Mar 28, 2024

The United States and the Middle East: the Politics of Miscalculation

John Foster Dulles with U.S. President Eisenhower in 1956 – Public Domain
John Foster Dulles with U.S. President Eisenhower in 1956 – Public Domain

The U.S. experience in the Middle East is a classic study of political and military miscalculation leading to strategic failure.  President Joe Biden’s political support for Israeli Prime Minister Benjamin Netanyahu, which is being sorely tested, and his military support for Israeli Defense Forces (IDF), which is making the United States complicit in Israel’s genocidal campaign, is the latest and worst example of U.S. miscalculation.  Overall, the exercise of U.S. military power in the Middle East, designed to gain strategic advantage, has backfired.  It has led to disarray in the Middle East and the Persian Gulf, and has opened diplomatic opportunities for Russia and China.

The modern start for U.S. miscalculation in the Middle East took place nearly 70 years ago, when Secretary of State John Foster Dulles offered to support the construction of Egypt’s Aswan Dam and then abruptly reneged.  When Dulles, bowing to right-wing pressures to stop the financial support for the dam, Egyptian President Gamal Abdel Nasser nationalized the Suez Canal Company.  The original offer to Egypt created political anxiety in Israel, leading to a huge increase in French military support to the IDF and eventually to a secret British-French-Israeli scheme to invade the Sinai and secure the Suez Canal.  The withdrawal of U.S. aid also opened the door to increased Soviet influence in Cairo, and the nationalization of the canal led to the tripartite invasion of Egypt by Britain, France, and Israel.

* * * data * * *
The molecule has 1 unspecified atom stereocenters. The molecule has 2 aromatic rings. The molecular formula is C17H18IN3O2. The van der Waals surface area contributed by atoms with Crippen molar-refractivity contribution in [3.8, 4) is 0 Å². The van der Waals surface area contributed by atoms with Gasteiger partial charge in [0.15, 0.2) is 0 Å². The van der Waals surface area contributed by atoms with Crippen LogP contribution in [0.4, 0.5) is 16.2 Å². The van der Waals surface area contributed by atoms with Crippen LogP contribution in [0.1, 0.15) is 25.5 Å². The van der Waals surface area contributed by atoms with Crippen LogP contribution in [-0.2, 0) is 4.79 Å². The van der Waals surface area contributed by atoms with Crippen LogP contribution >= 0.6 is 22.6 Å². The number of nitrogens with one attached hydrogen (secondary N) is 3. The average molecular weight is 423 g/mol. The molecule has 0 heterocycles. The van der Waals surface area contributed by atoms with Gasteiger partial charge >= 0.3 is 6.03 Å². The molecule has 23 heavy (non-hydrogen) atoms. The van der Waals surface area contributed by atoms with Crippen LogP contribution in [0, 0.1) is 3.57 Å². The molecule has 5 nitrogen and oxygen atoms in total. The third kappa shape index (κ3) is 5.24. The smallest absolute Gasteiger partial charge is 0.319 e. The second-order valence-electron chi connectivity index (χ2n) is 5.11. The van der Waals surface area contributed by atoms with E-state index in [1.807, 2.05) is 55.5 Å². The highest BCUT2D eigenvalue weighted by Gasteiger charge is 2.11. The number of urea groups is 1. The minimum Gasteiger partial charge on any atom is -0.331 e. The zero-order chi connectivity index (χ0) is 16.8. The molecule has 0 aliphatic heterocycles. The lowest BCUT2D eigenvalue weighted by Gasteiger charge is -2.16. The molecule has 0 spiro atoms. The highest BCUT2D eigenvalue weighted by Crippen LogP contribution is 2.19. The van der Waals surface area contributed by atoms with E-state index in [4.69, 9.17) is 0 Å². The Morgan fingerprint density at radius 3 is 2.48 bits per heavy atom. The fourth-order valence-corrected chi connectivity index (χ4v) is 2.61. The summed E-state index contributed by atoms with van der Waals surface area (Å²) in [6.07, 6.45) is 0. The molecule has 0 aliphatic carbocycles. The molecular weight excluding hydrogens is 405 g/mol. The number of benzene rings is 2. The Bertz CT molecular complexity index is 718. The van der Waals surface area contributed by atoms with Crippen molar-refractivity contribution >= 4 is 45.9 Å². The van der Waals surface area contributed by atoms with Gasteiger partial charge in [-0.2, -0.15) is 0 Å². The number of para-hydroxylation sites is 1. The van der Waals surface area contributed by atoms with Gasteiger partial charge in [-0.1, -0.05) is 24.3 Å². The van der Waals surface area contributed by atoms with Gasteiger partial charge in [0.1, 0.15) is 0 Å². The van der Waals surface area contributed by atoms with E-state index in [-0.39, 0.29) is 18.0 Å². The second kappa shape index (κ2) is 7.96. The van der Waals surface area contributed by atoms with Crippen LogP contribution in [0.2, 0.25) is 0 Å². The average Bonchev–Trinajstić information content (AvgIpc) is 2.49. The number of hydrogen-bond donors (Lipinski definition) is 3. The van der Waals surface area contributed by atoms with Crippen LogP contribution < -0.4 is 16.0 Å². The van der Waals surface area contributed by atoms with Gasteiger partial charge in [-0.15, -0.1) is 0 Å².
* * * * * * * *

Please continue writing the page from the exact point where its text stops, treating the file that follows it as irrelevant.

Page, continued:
President Dwight D. Eisenhower’s criticism of the tripartite invasion was treated favorably by Egypt, but the proclamation of the Eisenhower Doctrine a year later was critical of Nasser and the strengthened Soviet-Egyptian relationship.  The Eisenhower Doctrine led to CIA’s covert support for Nasser’s political opposition as well as a serious economic boycott.  The boycott served as a model for later (mostly unsuccessful) sanctions against such Third World countries as Cuba and Libya, which opened up additional opportunities for Soviet diplomatic influence.

The wars of Presidents George H.W. Bush and George W. Bush had enormous unexpected consequences that are still creating political and military problems for the United States throughout the region.  The Gulf War in 1990, popularly known as Desert Storm, is considered by most pundits to be a major success for U.S. interests, but the war could have been avoided. Soviet President Mikhail Gorbachev had received Saddam Hussein’s agreement to withdraw Iraqi forces from Kuwait, but it was too late for a Bush administration that was committed to the use of force.  The war led to serious difficulties for President Bill Clinton in the Middle East throughout his two-term presidency.  Moreover, Operation Desert Storm was Osama bin Laden’s inspiration to attack the United States.